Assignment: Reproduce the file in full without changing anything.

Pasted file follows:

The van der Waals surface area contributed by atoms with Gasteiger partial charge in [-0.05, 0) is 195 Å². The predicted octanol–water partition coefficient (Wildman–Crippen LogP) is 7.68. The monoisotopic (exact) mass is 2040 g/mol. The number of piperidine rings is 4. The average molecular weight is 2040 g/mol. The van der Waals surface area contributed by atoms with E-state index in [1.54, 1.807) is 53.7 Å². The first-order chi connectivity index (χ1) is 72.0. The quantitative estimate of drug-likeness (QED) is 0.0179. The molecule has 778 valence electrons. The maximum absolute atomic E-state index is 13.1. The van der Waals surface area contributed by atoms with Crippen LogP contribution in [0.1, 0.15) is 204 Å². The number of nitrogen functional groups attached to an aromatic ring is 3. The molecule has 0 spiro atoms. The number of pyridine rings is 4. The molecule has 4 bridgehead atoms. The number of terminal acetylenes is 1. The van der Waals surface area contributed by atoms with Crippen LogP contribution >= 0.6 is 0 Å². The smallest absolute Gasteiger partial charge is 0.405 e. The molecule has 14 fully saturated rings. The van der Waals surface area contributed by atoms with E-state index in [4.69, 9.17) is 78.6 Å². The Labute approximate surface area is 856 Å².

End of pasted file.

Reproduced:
The van der Waals surface area contributed by atoms with Gasteiger partial charge in [-0.05, 0) is 195 Å². The predicted octanol–water partition coefficient (Wildman–Crippen LogP) is 7.68. The monoisotopic (exact) mass is 2040 g/mol. The number of piperidine rings is 4. The average molecular weight is 2040 g/mol. The van der Waals surface area contributed by atoms with E-state index in [1.54, 1.807) is 53.7 Å². The first-order chi connectivity index (χ1) is 72.0. The quantitative estimate of drug-likeness (QED) is 0.0179. The molecule has 778 valence electrons. The maximum absolute atomic E-state index is 13.1. The van der Waals surface area contributed by atoms with Crippen LogP contribution in [0.1, 0.15) is 204 Å². The number of nitrogen functional groups attached to an aromatic ring is 3. The molecule has 0 spiro atoms. The number of pyridine rings is 4. The molecule has 4 bridgehead atoms. The number of terminal acetylenes is 1. The van der Waals surface area contributed by atoms with Crippen LogP contribution >= 0.6 is 0 Å². The smallest absolute Gasteiger partial charge is 0.405 e. The molecule has 14 fully saturated rings. The van der Waals surface area contributed by atoms with E-state index in [4.69, 9.17) is 78.6 Å². The Labute approximate surface area is 856 Å².